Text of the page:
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Differing opinions I know but I am always surprised at 'caring' owners who would sell unseen - Not that I ever sell but if I did I'd want to make sure the horse was going to someone who suited him not just someone who had cash readily available (I'm Dun - I'm sure your ideal but how would the sellers know that if you've not sat on him)
People often talk the talk but don't walk the walk !
Because we discussed my set up and what I wanted, and there was an open invitation to visit, and speak to friends/instructors etc. They were initially interested in buying my pony that i had produced myself, so easy to check :) Discreet enquiries were made on both sides.

i'm not advocating doing what I did, I'm advocating that people need to be less fussy and obsessed with finding a perfect horse. None of them are.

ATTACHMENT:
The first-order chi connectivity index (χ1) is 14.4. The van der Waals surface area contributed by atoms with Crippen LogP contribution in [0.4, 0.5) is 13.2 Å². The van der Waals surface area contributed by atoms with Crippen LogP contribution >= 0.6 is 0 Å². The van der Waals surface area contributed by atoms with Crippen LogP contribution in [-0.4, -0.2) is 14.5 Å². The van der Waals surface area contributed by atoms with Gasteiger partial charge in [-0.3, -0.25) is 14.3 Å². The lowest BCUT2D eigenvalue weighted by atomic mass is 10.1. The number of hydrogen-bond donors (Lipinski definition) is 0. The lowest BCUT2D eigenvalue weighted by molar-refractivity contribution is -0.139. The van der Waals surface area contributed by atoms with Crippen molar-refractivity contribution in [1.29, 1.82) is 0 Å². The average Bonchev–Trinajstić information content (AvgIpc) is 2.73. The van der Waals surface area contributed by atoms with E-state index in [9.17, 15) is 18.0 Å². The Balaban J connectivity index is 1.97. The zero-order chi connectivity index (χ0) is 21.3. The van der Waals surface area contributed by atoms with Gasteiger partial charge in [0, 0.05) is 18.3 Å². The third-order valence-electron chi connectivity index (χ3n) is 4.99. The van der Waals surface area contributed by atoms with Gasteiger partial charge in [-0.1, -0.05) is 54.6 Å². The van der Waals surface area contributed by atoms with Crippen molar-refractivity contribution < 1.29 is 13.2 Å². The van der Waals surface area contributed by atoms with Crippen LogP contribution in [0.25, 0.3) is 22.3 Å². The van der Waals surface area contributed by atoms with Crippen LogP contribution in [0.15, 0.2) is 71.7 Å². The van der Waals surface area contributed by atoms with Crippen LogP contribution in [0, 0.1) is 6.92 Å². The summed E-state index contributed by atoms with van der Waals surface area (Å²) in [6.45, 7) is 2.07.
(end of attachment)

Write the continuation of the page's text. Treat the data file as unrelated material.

Birker2020

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I'm not enjoying it one iota. The horse I lost could turn its hoof to anything, and for something even closely resembling it they are £15K but on a 'normal day' without this mental market that we are now in, would be closer to £7K.

Ridiculous.
 

Melody Grey

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I’ve seen it all now.....home bred 5yr old that’s done a bit of unaff dressage and BE 80s and 90s.....£18.5k

has potential though! 🤣
 

LegOn

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What goes up has to come down right? I think the markets are just insane at the moment - same over here in Ireland, horses that essentially low level riding club horses of varying soundness and age - nothing under €12K!!

I dont think its a very good time to be buying a horse - one friend said to me she would be better off breeding something or buying a foal & just sitting on it for a few years the way things are going, doesnt sound like the worst idea!